Perhaps the most well-known attraction in La Paz is the Malecon. This is the five kilometer public walkway along the city waterfront. It is so alive with happy activity all day and late into the evening. It is the place where parents bring their children to learn to ride their bikes. It is a family friendly place with play structures and street vendors selling sweets and popcorn.
On Christmas Day we saw many kids out with their new bikes, streamers on the handlebars, training wheels, and exited new riders zipping back and forth across the Malecon with parents never far away.
The walkway is made of tiles in a ribbon mosaic pattern of light and dark.
All along the way are sea-themed statues depicting mermaids, dolphins and fishermen.
There is a statue of a pearl oyster open with a huge pearl of gleaming steel to commemorate an industry that thrived here for nearly 4 centuries before overfishing reduced the quantities so much that disease wiped out what remained of the industry.
Steinbeck’s novella “The Pearl” was inspired by a Mexican folktale that explores the nature of man from the perspective of greed and evil. Another statue depicts the old man of the sea looking out over Bahia de La Paz, and yet another is a larger than life size statue of a young fisherman with a throw net draped over his shoulder.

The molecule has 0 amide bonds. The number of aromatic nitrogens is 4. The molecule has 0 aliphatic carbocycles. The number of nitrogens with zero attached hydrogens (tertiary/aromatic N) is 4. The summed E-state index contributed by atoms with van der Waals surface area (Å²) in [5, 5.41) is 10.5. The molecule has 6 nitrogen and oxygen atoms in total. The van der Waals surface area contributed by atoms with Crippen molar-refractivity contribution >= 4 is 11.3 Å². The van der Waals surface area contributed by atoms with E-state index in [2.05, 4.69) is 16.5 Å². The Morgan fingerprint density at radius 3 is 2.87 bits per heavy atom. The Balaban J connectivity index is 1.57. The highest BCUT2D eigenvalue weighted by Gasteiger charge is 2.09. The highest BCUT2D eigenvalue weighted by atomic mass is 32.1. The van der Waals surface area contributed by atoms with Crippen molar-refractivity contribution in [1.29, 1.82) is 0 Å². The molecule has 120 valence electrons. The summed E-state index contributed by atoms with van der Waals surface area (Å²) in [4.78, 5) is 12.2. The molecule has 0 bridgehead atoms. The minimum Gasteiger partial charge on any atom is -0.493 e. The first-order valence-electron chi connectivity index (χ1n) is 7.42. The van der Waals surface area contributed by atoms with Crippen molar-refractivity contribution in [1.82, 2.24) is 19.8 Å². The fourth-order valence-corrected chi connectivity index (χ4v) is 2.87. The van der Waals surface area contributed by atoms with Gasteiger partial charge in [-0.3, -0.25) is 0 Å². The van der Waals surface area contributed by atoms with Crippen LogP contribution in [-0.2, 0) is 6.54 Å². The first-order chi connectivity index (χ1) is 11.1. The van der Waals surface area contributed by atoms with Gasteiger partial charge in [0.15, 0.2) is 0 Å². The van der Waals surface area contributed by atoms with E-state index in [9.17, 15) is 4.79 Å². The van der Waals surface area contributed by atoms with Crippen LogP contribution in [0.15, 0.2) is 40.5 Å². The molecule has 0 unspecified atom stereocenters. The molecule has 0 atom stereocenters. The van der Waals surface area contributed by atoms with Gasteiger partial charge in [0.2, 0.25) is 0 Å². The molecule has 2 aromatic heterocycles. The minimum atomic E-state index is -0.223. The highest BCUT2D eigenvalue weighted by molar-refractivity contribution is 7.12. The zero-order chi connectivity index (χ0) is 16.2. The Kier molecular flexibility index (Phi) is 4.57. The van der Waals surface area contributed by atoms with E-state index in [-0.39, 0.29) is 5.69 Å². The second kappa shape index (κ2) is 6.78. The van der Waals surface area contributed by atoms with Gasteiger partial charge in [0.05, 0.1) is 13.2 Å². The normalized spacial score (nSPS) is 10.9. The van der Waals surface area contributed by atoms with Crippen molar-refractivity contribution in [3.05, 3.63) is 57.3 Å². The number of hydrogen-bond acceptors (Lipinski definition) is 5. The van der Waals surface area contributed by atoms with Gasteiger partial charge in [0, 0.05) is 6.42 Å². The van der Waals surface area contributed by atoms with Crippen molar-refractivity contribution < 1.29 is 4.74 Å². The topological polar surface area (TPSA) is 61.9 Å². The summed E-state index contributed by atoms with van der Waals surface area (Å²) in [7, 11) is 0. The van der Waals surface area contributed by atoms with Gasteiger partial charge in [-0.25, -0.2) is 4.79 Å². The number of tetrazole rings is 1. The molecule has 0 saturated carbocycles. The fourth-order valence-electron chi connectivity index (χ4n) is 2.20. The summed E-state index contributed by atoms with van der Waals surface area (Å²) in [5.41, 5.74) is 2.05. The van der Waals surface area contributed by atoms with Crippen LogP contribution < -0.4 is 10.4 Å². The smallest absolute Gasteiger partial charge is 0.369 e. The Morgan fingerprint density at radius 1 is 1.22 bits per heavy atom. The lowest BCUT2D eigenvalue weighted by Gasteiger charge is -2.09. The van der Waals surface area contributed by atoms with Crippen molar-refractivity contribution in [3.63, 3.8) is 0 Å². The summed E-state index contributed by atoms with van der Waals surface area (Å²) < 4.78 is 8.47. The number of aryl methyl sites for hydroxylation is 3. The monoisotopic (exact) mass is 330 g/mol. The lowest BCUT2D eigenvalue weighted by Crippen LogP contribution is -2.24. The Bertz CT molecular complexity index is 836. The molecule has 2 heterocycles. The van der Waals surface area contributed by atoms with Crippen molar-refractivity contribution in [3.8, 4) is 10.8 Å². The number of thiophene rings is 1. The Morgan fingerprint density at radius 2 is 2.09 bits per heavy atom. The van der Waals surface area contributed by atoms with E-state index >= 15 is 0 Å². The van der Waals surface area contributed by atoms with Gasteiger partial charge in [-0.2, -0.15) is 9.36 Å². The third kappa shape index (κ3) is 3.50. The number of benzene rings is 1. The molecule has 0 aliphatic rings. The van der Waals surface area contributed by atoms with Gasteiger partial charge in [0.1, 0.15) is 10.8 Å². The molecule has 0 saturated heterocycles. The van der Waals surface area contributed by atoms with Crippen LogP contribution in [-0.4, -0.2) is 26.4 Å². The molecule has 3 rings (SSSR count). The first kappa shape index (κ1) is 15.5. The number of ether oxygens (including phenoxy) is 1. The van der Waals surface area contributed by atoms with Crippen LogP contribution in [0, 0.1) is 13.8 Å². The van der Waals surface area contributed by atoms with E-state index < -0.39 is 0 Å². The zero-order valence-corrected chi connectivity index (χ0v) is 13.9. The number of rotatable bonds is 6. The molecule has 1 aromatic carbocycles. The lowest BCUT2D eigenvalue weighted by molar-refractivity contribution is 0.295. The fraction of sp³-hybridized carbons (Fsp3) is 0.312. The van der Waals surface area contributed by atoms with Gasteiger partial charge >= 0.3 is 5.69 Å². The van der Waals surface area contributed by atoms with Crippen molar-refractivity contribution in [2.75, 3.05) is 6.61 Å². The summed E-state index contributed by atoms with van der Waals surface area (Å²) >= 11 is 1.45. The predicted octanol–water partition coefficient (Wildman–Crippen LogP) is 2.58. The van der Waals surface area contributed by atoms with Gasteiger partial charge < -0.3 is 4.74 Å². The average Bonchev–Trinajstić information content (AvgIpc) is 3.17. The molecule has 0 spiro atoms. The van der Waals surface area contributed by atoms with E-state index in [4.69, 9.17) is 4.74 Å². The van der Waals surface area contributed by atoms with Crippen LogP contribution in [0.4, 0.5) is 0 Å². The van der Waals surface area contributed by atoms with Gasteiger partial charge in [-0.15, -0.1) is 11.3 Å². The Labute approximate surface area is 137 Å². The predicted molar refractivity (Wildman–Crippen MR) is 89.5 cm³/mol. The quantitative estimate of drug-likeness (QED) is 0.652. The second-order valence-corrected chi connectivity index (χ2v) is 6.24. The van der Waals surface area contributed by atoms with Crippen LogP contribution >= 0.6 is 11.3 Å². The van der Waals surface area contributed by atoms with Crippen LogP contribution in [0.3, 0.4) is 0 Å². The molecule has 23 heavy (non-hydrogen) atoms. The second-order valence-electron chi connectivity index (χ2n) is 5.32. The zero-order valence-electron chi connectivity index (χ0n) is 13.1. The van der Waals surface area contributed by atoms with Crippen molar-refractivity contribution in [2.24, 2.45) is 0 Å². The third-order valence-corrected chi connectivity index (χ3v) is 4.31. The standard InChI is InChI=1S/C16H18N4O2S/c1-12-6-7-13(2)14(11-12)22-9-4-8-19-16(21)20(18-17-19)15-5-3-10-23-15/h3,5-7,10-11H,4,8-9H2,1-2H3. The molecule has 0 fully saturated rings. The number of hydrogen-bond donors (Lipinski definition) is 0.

Cindy and I purchased a couple of used bicycles for transportation here in LaPaz and beyond. As the streets are wide and most are one direction, it is a very bike friendly city, but along the Malecon are the only actual bike lanes in the city. Parts of the bike lanes are in the street alongside the Malecon and at other spots, one of the lanes moves on to the walkway with a designation line painted and small metal bumps to divide it off from the walking area. Regardless, people tend to walk in the bike lane and bike in the walkway as everyone meanders along the Malecon. Dogs and especially pit bulls seem to be very popular in La Paz and are always to be seen on leash walking happily with their humans. Often we will see art shows and performers along the Malecon. One night someone set up a large screen close to the Navy Pier and a movie was being played for the public. To the Northeast, a sandy beach follows along much of the Malecon with random palapas scattered along it close to the few restaurants on that side.
On the Southwest side of the walkway and across the road are the many restaurants, tour companies and hotels which range from the laid back beach bar known as The Shack to the hip Tribu dance club that is very popular with young people who go there to drink, socialize and dance into the wee hours of the morning.
The street in front of the Malecon is the parade route allowing people on the Malecon ample room to view whatever event is taking place.
The time we have spent wandering the Malecon will be some of the most memorable moments in La Paz.